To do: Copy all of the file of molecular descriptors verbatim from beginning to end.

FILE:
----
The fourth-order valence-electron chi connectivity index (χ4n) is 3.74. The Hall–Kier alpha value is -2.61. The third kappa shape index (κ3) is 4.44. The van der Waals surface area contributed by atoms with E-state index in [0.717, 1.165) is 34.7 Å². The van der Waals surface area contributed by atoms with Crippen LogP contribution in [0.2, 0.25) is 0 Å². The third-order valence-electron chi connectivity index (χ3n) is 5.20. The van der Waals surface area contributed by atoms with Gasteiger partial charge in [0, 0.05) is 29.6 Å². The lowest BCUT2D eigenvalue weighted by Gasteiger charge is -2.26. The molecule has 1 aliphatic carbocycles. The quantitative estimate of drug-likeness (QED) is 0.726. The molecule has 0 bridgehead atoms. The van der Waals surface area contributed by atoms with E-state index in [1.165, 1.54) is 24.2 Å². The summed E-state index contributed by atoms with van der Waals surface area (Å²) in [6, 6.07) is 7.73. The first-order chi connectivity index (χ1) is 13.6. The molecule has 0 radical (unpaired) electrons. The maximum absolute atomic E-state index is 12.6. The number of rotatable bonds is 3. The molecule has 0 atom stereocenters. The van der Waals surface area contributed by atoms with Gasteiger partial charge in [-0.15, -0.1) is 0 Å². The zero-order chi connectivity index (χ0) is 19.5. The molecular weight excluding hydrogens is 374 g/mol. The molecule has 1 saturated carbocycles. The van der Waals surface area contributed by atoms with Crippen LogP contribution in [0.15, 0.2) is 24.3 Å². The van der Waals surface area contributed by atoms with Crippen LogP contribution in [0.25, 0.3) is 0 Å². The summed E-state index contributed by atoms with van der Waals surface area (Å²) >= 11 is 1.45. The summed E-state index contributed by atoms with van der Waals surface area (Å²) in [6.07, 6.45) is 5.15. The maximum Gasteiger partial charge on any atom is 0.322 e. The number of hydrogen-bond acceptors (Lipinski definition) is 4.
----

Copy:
The fourth-order valence-electron chi connectivity index (χ4n) is 3.74. The Hall–Kier alpha value is -2.61. The third kappa shape index (κ3) is 4.44. The van der Waals surface area contributed by atoms with E-state index in [0.717, 1.165) is 34.7 Å². The van der Waals surface area contributed by atoms with Crippen LogP contribution in [0.2, 0.25) is 0 Å². The third-order valence-electron chi connectivity index (χ3n) is 5.20. The van der Waals surface area contributed by atoms with Gasteiger partial charge in [0, 0.05) is 29.6 Å². The lowest BCUT2D eigenvalue weighted by Gasteiger charge is -2.26. The molecule has 1 aliphatic carbocycles. The quantitative estimate of drug-likeness (QED) is 0.726. The molecule has 0 bridgehead atoms. The van der Waals surface area contributed by atoms with E-state index in [1.165, 1.54) is 24.2 Å². The summed E-state index contributed by atoms with van der Waals surface area (Å²) in [6, 6.07) is 7.73. The first-order chi connectivity index (χ1) is 13.6. The molecule has 0 radical (unpaired) electrons. The maximum absolute atomic E-state index is 12.6. The number of rotatable bonds is 3. The molecule has 0 atom stereocenters. The van der Waals surface area contributed by atoms with Gasteiger partial charge in [-0.15, -0.1) is 0 Å². The zero-order chi connectivity index (χ0) is 19.5. The molecular weight excluding hydrogens is 374 g/mol. The molecule has 1 saturated carbocycles. The van der Waals surface area contributed by atoms with Crippen LogP contribution in [0.15, 0.2) is 24.3 Å². The van der Waals surface area contributed by atoms with Crippen LogP contribution in [0.25, 0.3) is 0 Å². The summed E-state index contributed by atoms with van der Waals surface area (Å²) >= 11 is 1.45. The summed E-state index contributed by atoms with van der Waals surface area (Å²) in [6.07, 6.45) is 5.15. The maximum Gasteiger partial charge on any atom is 0.322 e. The number of hydrogen-bond acceptors (Lipinski definition) is 4.